“I was just trying to keep myself up and it gave out on me a little bit,” Weisman said. “It’s all right now. It’ll be fine. Just another football injury.”

Then there’s Rudock, who left the game with a knee sprain during the third quarter after throwing an interception that led to a Badger touchdown the very next play. He was replaced by redshirt freshman C.J. Beathard, who completed just 4-of-17 pass attempts during the time he was on the field.

Ferentz said after Saturday’s game how Rudock could’ve returned to action Saturday, but the decision was made to keep him on the sidelines and let Beathard finish the game. Rudock confirmed Tuesday afternoon “there was discussion” about him returning and he said he was itching to get back on the field. He also made clear he’d be back in practice Tuesday and play against the Boilermakers this weekend.

“Obviously, this one’s a little more serious than some other ones that might have occurred,” Rudock said. “I feel good right now and I should be able to be going.”

The news isn’t as fortunate for Iowa with senior defensive end Dominic Alvis. Ferentz said Alvis will miss his third straight game Saturday after re-aggravating an back injury from earlier this season during the opening series of the Hawkeyes’ game at Ohio State last month. This means junior defensive end Mike Hardy will make his third consecutive start lined up opposite sophomore Drew Ott, with sophomore Nate Meier remaining part of the D-end rotation.

Establishing ground game vs. 3-4 look

For the second straight week, Iowa will be facing a defense that primarily plays with a 3-4 scheme, as Hazell has now implemented the 3-4 look with Purdue after the Boilermakers had traditionally run a 4-3 scheme.

The Hawkeyes struggled to establish much of a ground attack against Wisconsin last weekend, rushing for only 110 yards on 32 carries while using four different running backs. Take away the 43-yard run by sophomore Jordan Canzeri on his first carry during the third quarter, and the final rushing numbers would be 67 yards rushing on 31 carries (just over two yards per carry).

Before last week, the only other time Iowa had seen a 3-4 defense this season came Sept. 7 when it played Missouri State. In that game, the Hawkeyes rushed for 296 yards on 58 carries and Weisman had 180 of those yards on 30 carries, most of which came in the second half after Iowa only led 7-0 at halftime.

“It just switches up the different combinations that you would have,” said Blythe, who as a center has to adjust to a nose guard being lined up directly in front of him whenever facing a 3-4 defense. “Instead of the guard and tackle blocking the 3-technique, it’s the center and guard blocking the zero nose.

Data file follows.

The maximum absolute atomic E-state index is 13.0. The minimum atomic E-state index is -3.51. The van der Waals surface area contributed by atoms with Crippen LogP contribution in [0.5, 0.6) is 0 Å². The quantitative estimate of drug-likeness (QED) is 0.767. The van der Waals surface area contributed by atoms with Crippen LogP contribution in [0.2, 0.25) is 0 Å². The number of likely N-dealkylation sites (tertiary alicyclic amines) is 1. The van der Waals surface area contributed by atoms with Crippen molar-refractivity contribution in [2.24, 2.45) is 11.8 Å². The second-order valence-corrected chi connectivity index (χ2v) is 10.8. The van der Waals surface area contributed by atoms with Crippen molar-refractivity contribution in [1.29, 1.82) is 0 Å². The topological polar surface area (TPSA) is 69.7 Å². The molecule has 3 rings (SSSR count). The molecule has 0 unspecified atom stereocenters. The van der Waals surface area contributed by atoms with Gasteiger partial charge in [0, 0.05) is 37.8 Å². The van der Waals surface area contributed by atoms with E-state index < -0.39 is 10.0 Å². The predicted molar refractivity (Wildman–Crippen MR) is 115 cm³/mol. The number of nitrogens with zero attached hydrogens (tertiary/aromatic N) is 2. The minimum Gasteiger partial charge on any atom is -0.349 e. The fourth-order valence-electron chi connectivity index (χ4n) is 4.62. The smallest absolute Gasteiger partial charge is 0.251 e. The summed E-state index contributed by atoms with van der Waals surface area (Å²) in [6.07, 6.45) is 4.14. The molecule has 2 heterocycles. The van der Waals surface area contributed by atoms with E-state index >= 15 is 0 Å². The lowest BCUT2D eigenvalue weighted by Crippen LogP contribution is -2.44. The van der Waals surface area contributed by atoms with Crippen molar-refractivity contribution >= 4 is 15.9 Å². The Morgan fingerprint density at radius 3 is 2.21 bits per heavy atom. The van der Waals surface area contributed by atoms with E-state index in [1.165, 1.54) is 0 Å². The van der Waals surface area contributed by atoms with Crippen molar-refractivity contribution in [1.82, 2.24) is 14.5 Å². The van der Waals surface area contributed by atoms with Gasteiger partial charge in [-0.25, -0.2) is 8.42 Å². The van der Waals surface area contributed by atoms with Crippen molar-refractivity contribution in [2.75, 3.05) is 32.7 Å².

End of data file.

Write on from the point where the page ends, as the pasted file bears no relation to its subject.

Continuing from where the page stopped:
“In terms of assignments, it’s a little bit different. But at the end of the day, we’re blocking the same five guys we usually do.”

One of the heavier topics of conversation Tuesday had to do specifically with Iowa attempting to run the stretch play against Wisconsin’s 3-4, which didn’t bode well for the Hawkeyes. Of Iowa’s 32 carries in the game, the Hawkeyes rushed for 77 yards on eight carries up the middle — including Canzeri’s run — and just 33 yards on 24 carries to either the left or right side of the field.

“I don’t know if that’s much more difficult,” senior left guard Conor Boffeli said. “You definitely have to execute a little bit better. There’s also a chance as an offensive lineman that you’re on a smaller, quicker guy, so it’s definitely something you have to kind of adjust to.”

Between the familiarity with the type of front they’ll be facing and the lack of production Purdue has received from its defense this season, the offensive line is optimistic it’ll fare better against the 3-4. It will also need to show improvement in the red zone, as the Hawkeyes have just one rushing touchdown in the red zone in their last four ball games after having at least one in each of their first five contests this season.

“We’ve just got to be more consistent and make some plays down there,” Weisman said.

Collins out, Spearman in

Prior to Iowa’s game against Wisconsin last weekend, linebacker Marcus Collins arrested on an OWI charge the morning of Nov. 1 and was later dismissed from the football team that afternoon. When announcing that Collins would no longer be playing, Ferentz’s statement made mention of the reserve linebacker serving a three-game suspension.